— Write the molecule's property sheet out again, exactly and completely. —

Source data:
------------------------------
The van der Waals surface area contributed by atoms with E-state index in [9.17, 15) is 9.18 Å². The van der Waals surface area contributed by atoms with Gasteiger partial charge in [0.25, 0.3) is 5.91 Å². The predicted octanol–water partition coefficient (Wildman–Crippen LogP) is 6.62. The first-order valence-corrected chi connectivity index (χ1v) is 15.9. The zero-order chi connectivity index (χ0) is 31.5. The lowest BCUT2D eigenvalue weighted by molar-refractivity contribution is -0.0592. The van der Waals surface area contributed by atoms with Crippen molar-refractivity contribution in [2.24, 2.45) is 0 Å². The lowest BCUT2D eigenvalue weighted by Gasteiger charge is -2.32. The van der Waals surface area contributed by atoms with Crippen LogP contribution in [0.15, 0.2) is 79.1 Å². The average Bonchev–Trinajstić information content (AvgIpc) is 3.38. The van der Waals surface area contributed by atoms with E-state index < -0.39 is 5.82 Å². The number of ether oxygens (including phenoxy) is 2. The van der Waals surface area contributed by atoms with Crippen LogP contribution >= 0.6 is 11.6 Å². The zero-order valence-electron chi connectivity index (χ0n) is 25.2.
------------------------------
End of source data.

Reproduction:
The van der Waals surface area contributed by atoms with E-state index in [9.17, 15) is 9.18 Å². The van der Waals surface area contributed by atoms with Gasteiger partial charge in [0.25, 0.3) is 5.91 Å². The predicted octanol–water partition coefficient (Wildman–Crippen LogP) is 6.62. The first-order valence-corrected chi connectivity index (χ1v) is 15.9. The zero-order chi connectivity index (χ0) is 31.5. The lowest BCUT2D eigenvalue weighted by molar-refractivity contribution is -0.0592. The van der Waals surface area contributed by atoms with Crippen molar-refractivity contribution in [2.24, 2.45) is 0 Å². The lowest BCUT2D eigenvalue weighted by Gasteiger charge is -2.32. The van der Waals surface area contributed by atoms with Crippen LogP contribution in [0.15, 0.2) is 79.1 Å². The average Bonchev–Trinajstić information content (AvgIpc) is 3.38. The van der Waals surface area contributed by atoms with E-state index < -0.39 is 5.82 Å². The number of ether oxygens (including phenoxy) is 2. The van der Waals surface area contributed by atoms with Crippen LogP contribution >= 0.6 is 11.6 Å². The zero-order valence-electron chi connectivity index (χ0n) is 25.2.